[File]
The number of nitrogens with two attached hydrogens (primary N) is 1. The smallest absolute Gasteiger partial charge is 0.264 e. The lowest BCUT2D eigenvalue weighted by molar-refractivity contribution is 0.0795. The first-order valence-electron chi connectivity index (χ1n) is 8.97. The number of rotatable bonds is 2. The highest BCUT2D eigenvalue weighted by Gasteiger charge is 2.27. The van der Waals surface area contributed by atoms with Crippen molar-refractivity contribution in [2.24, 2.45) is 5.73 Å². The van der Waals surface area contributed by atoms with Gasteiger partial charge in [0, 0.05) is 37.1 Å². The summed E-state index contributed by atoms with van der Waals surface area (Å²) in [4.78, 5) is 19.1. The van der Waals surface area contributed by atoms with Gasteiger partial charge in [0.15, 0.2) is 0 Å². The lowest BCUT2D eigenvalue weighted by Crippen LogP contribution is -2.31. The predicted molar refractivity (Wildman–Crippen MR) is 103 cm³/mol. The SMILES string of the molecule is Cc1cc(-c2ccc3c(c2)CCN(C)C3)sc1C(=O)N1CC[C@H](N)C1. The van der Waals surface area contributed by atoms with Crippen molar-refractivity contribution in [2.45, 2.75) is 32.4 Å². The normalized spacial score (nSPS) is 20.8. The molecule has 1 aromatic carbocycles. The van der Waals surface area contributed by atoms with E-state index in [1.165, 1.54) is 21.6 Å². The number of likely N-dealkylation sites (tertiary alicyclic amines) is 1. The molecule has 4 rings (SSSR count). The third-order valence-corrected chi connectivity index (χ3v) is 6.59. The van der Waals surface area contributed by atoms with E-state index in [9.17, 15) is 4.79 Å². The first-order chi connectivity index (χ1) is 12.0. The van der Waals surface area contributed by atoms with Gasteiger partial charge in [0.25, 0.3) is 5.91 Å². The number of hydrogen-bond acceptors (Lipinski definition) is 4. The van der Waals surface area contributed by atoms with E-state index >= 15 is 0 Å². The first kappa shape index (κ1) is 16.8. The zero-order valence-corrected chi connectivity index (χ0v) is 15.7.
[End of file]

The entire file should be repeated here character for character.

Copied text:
The number of nitrogens with two attached hydrogens (primary N) is 1. The smallest absolute Gasteiger partial charge is 0.264 e. The lowest BCUT2D eigenvalue weighted by molar-refractivity contribution is 0.0795. The first-order valence-electron chi connectivity index (χ1n) is 8.97. The number of rotatable bonds is 2. The highest BCUT2D eigenvalue weighted by Gasteiger charge is 2.27. The van der Waals surface area contributed by atoms with Crippen molar-refractivity contribution in [2.24, 2.45) is 5.73 Å². The van der Waals surface area contributed by atoms with Gasteiger partial charge in [0, 0.05) is 37.1 Å². The summed E-state index contributed by atoms with van der Waals surface area (Å²) in [4.78, 5) is 19.1. The van der Waals surface area contributed by atoms with Gasteiger partial charge in [0.15, 0.2) is 0 Å². The lowest BCUT2D eigenvalue weighted by Crippen LogP contribution is -2.31. The predicted molar refractivity (Wildman–Crippen MR) is 103 cm³/mol. The SMILES string of the molecule is Cc1cc(-c2ccc3c(c2)CCN(C)C3)sc1C(=O)N1CC[C@H](N)C1. The van der Waals surface area contributed by atoms with Crippen molar-refractivity contribution in [2.45, 2.75) is 32.4 Å². The normalized spacial score (nSPS) is 20.8. The molecule has 1 aromatic carbocycles. The van der Waals surface area contributed by atoms with E-state index in [1.165, 1.54) is 21.6 Å². The number of likely N-dealkylation sites (tertiary alicyclic amines) is 1. The molecule has 4 rings (SSSR count). The third-order valence-corrected chi connectivity index (χ3v) is 6.59. The van der Waals surface area contributed by atoms with E-state index in [9.17, 15) is 4.79 Å². The first-order chi connectivity index (χ1) is 12.0. The van der Waals surface area contributed by atoms with Gasteiger partial charge in [0.25, 0.3) is 5.91 Å². The number of hydrogen-bond acceptors (Lipinski definition) is 4. The van der Waals surface area contributed by atoms with E-state index >= 15 is 0 Å². The first kappa shape index (κ1) is 16.8. The zero-order valence-corrected chi connectivity index (χ0v) is 15.7.